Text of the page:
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Seattle Channel’s Susan Han recently became an American citizen. Learn why in this Q & A


Seattle Channel producer Susan Han, center, with husband Gorman Wong and mother-in-law Louise Wong at a naturalization ceremony in June.

Talented journalist and producer. Passionate community volunteer. Dedicated mother to two children. And now a proud U.S. citizen!

Producer Susan Han’s career in local journalism spans nearly 30 years. Her drive to inform the public, engage citizens and generate public debate has never diminished. But it wasn’t until last month, that Susan took the oath of U.S. citizenship. The milestone comes after living and working in the country since 1987. Born in London and raised in Singapore, Susan came to Seattle to attend the University of Washington, where she studied journalism.

A six-time Emmy-Award winning journalist, Susan worked at KING-TV and KCTS9 before joining Seattle Channel in 2007 to produce the weekly public-affairs program City Inside/Out. She also helped launch a special on aging and age-friendly resources and produced Community Stories features about the Tsue Chong Company, the state’s oldest noodle and fortune cookie factory, and Lucy Lopez, the grandmother of Mexican food in Seattle.

Susan opens up about why she finally pursued citizenship and looks back on some of the most meaningful stories she’s told at Seattle Channel.

How did growing up in Singapore shape who you are as a journalist?

I left the United Kingdom as a young child, and Singapore’s press was government-controlled when I was growing up, so that’s how I ended up studying journalism at the University of Washington. I quickly came to appreciate the significance of the freedom of the press in the U.S. and the right to question authority. I think having grown up elsewhere has also given me a broader international perspective and reference point when I look at current events and local issues.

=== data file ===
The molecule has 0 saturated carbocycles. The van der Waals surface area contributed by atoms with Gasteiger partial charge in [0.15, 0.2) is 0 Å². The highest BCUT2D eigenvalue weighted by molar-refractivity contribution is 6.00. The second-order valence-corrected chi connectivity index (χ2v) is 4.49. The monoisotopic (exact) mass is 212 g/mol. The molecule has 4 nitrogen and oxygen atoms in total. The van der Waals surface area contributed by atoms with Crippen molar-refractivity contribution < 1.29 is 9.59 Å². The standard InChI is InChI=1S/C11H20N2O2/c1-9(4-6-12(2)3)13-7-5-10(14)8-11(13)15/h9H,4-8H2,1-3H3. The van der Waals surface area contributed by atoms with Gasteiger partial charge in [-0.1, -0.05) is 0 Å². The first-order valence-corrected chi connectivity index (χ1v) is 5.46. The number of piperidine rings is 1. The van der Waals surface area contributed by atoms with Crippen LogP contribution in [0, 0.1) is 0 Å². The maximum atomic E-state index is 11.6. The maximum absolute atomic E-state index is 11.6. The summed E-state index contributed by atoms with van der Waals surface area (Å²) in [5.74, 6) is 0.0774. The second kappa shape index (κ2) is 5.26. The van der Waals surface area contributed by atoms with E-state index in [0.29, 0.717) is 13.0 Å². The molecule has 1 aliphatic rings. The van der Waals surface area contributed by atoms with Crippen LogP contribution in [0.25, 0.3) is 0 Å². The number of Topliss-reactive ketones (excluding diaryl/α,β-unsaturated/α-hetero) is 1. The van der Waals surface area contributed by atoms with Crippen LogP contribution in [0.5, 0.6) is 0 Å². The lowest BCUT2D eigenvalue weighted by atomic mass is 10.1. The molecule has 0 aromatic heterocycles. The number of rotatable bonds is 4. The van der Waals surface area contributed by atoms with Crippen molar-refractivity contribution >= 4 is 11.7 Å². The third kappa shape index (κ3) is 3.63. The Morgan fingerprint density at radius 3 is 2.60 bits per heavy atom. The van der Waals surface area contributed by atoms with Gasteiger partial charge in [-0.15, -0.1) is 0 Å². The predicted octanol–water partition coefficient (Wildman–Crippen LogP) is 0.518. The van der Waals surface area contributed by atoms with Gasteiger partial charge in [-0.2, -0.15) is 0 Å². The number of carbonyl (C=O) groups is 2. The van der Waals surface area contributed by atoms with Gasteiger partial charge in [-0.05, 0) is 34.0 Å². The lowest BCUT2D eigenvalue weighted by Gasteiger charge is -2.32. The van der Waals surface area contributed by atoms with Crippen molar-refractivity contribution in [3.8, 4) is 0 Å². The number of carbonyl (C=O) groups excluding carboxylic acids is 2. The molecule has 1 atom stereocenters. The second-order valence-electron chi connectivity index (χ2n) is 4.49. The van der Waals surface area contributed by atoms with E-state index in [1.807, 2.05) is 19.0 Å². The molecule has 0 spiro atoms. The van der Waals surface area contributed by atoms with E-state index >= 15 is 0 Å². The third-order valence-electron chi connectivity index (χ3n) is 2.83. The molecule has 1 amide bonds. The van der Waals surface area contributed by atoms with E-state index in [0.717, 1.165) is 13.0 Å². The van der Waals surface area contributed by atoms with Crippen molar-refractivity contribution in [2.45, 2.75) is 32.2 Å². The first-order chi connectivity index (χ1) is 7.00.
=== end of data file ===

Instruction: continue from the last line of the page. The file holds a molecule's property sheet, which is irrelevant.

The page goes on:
How long have you lived in the U.S.? And what spurred you to get your citizenship after all these years?

I came from Singapore in September 1987 to attend the UW and have been in Seattle ever since! I knew eventually I would apply to become a U.S. citizen, but the current political climate made my family anxious for me to speed up those plans.

What Seattle Channel show or feature are you most proud to have worked on?

City Inside/Out host Brian Callanan joins Susan Han during a naturalization ceremony on June 10 in Tukwila.

Wow, I’m frankly really proud of most of the projects I’ve worked on at the Seattle Channel! I’ve appreciated the opportunity to work on many shows over the last 12 years. Taking on a different topic in-depth every week like we do on City Inside/Out can be tough when we have a such small team. (Susan produces the show with host Brian Callanan and editor/photographer Matt Peterson). But it’s wonderful when it comes together and we can present a show that informs fairly and accurately, in a format that gives more perspective than most television outlets today.

We work really hard to balance out the pro and con views that we present on the show, and it’s always an honor when our interviewees trust us to tell their stories and to represent any given issue fairly. The Emmy we won last year was for a show we did on the controversy over safe injection sites, and we were fortunate that two families – on opposing sides of the issue – trusted us to share their stories of losing a loved one to an opioid overdose.

When you have or host visitors, what is your top Seattle attraction you take them to?

I love bringing our visitors to Pike Place Market for lunch and local souvenirs!

What’s your favorite American tradition?

Thanksgiving! We always host Thanksgiving dinner for family and friends, and it’s a wonderful time to reconnect with each other, cook together and be grateful!